Enos came to Creg Awin again and again, sometimes with Lizzie, sometimes by himself, but made his visits judiciously short. Ellen liked better to meet him; he came oftener, and his visits insensibly grew longer.

John Molroy had approached his father on behalf of old Charley Milvartin. He had effected nothing; yet, contrary to Nell Gawn's second-hand version, the conversation had less than the usual amount of bluntness on the part of Arrosey. A business of more immediate importance was on hand. A seat had become vacant in the House of Keys, and that ancient co-optative body of "men with land" elected John Molroy. That the choice would fall upon him had been for some time an open secret. Nevertheless Arrosey was in a turmoil of satisfaction. He was so conscious of it that he set a watch on his lips. Father and son being in the Keys together was to him such a supreme achievement that the affairs of the neighbourhood for the time being almost sank out of notice. Day after day father and son were from home, the son entering into his father's projects with stubbornly loyal zeal, though with seeming apathy. They set out in their gig in the morning; they returned in the evening. Arrosey's fixed arrangement was to complete with his son a round of visits to the members of the House who bad supported him in the election.

Meanwhile Ellen's days were succeeding each other. She was conscious of an impatience as if of a strain that must soon be over. She felt an unrest, and she saw Enos Milvartin.

Men were to her of two classes-in one class a few, in the other all the rest. The select few were simply the men of integrity,-of integrity, a quality absolutely illusive as a specific standard. Her man of integrity was but the reflection of herself. No soul could be more credulous; for on the threshold of her opinion her mistake was made. She saw in Enos with unquestioning confidence a man of integrity of character. If she asked about America and his life and surroundings, it was but to feed her imagination. She pointed no question as to his past life. She had no doubts. Moreover, as to Enos there was much that was in accord with her requirements as a basis of acquaintance. He did not grimace nor lose his countenance and smile when he spoke, like almost all who even for a few moments had sought to make themselves agreeable to her. He had no affectation of manner; his speech plain, with no polite veneer.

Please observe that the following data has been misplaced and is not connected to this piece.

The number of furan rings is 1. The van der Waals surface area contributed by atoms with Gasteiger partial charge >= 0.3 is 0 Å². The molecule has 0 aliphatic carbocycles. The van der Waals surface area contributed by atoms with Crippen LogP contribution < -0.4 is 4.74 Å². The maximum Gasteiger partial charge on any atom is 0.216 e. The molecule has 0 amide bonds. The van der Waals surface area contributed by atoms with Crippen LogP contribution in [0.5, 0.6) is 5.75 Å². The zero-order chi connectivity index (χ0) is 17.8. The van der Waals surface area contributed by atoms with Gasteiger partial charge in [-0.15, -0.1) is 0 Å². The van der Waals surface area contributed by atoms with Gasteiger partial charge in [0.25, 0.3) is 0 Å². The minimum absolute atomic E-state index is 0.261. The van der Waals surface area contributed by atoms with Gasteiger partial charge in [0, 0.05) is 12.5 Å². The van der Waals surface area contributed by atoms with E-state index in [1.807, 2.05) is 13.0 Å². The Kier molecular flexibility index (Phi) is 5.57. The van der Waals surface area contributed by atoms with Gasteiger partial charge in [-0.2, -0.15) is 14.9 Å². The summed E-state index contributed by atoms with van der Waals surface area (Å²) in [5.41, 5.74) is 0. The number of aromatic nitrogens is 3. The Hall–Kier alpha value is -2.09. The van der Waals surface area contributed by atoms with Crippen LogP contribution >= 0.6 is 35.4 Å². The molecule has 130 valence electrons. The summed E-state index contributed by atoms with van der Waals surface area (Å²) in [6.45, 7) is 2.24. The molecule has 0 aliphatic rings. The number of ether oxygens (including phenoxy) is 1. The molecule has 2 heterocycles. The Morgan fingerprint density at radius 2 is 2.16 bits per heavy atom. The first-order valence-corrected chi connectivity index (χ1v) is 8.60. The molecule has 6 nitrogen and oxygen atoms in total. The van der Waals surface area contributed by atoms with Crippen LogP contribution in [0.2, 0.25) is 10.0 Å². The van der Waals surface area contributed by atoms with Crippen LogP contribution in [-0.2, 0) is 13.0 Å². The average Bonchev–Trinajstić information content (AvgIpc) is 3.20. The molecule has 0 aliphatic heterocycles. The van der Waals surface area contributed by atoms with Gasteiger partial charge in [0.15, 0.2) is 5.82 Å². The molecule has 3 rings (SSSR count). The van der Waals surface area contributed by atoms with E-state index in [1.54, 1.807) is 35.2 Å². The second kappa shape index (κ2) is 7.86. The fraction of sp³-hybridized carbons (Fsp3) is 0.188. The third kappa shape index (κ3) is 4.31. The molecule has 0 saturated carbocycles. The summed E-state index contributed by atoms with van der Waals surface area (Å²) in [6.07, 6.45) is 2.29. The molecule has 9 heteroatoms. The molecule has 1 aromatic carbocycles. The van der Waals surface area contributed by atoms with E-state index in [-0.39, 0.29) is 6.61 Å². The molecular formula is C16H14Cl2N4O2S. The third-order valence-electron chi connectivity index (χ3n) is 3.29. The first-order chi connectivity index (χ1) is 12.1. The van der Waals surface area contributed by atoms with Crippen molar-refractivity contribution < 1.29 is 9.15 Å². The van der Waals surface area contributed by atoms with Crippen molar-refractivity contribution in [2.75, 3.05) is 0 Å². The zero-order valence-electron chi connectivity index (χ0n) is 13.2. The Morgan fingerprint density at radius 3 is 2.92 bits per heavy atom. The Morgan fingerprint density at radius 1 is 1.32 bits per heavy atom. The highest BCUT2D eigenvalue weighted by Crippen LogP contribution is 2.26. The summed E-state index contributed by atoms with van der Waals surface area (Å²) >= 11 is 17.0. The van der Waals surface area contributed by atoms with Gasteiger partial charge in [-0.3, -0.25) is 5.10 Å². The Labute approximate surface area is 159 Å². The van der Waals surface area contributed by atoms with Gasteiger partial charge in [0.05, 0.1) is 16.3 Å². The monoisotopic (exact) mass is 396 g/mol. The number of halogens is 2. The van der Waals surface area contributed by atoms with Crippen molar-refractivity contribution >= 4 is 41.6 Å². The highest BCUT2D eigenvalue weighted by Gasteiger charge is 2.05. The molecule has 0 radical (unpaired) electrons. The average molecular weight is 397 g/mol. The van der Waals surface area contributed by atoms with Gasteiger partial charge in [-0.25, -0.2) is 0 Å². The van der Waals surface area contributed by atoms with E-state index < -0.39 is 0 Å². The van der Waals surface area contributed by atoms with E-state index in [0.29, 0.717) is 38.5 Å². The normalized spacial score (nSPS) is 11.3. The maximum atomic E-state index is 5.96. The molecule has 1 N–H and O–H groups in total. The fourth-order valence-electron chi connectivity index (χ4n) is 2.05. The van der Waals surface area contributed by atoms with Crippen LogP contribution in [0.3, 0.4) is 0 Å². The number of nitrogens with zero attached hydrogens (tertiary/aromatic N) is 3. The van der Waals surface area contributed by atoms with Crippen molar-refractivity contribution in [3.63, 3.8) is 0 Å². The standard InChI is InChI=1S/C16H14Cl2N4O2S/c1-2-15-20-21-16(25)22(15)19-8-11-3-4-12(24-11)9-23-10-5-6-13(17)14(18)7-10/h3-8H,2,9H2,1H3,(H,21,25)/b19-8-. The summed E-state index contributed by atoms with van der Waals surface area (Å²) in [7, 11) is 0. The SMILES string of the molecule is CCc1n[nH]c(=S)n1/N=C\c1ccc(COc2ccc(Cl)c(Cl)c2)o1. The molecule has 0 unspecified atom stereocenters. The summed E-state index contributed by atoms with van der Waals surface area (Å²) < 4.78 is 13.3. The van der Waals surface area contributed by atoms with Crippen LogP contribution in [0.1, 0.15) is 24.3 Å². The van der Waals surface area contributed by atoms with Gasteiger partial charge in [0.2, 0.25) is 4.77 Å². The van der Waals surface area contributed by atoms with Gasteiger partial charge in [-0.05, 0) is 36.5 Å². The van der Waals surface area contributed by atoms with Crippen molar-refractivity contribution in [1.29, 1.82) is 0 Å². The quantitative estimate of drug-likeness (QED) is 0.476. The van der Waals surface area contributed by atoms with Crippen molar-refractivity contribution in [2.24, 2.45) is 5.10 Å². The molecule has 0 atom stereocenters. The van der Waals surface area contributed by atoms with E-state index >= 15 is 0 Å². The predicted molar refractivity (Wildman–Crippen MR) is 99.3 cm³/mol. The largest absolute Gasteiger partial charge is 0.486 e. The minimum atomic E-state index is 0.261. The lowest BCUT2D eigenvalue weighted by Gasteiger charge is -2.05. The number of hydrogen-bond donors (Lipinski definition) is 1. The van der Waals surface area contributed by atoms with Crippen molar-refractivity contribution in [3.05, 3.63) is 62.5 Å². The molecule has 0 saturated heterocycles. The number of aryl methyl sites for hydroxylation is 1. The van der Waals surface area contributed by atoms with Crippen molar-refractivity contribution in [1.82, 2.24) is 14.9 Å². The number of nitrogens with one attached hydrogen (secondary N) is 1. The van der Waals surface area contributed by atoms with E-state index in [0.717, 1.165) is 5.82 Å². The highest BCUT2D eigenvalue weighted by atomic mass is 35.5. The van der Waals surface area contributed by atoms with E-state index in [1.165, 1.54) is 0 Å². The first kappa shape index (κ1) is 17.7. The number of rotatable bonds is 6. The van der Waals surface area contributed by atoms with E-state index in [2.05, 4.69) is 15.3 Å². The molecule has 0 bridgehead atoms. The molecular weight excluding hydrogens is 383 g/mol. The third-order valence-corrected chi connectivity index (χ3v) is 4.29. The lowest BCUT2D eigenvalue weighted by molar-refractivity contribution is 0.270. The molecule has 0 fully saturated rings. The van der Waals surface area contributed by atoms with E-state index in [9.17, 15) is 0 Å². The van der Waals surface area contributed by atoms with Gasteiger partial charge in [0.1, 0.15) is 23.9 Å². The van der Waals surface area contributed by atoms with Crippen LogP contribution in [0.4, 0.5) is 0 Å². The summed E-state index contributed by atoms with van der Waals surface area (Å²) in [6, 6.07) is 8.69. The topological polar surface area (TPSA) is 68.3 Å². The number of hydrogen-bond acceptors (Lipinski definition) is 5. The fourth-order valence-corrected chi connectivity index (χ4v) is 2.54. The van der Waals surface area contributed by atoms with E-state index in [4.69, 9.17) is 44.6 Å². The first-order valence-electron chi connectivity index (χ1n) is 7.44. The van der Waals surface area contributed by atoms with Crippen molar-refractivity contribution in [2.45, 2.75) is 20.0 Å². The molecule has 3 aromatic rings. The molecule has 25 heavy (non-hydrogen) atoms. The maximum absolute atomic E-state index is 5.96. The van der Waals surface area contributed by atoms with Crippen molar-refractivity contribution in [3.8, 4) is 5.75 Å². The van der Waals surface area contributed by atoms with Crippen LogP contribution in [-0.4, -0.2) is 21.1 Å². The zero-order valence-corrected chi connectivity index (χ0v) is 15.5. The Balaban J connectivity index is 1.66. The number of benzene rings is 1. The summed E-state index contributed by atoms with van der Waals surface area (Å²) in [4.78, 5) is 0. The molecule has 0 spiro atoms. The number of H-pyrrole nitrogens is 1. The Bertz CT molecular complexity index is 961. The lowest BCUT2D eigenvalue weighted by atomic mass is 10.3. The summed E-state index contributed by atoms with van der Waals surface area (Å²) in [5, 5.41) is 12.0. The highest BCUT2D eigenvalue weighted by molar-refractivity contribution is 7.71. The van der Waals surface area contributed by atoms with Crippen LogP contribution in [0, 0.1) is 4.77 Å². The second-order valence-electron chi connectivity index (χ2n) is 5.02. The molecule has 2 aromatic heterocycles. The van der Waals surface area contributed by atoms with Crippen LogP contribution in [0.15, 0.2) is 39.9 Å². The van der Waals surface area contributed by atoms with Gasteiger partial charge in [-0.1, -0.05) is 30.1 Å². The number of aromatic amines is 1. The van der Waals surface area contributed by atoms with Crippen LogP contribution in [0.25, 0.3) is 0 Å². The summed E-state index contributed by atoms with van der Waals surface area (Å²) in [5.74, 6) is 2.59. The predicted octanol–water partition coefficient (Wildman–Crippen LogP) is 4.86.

He was intelligent; he was deliberate, cold, dispassionate. His solemnity, his sanctimoniousness disappeared ; there remained only earnestness.

Her thoughts of going to America were for the present laid aside. She had spoken to no one. She had been profoundly disappointed. She crushed the bitterness underneath. She laughed, though with a hardness in its music. In the garden of her imagination John Molroy had always walked; but now that garden had no denizen; haunted only by a ghost of its former lord. Into its cheerlessness this living and real brother of Lizzie had of late been entering.

The news of John Molroy's election to sit with the fathers of his country had come to Arrosey by mid-day. Men stopped each other on the highroad to exchange the news. In the afternoon it was known at Creg Awin. Ellen heard it with satisfaction. Lizzie came in the evening. She heard the news with chagrin. She had feared its coming. It made the distance greater between Molroy and herself. Ellen kissed Lizzie on the cheek and said

"I'm very glad, Lizzie."

"It's all his father's doing," said Lizzie carelessly.

On Sunday afternoon following, Enos Milvartin came to Creg Awin, and Ellen strolled with him along the home-field path. They spoke of Molroy. She spoke frankly and rejoiced at his success. Enos observed every tone and word.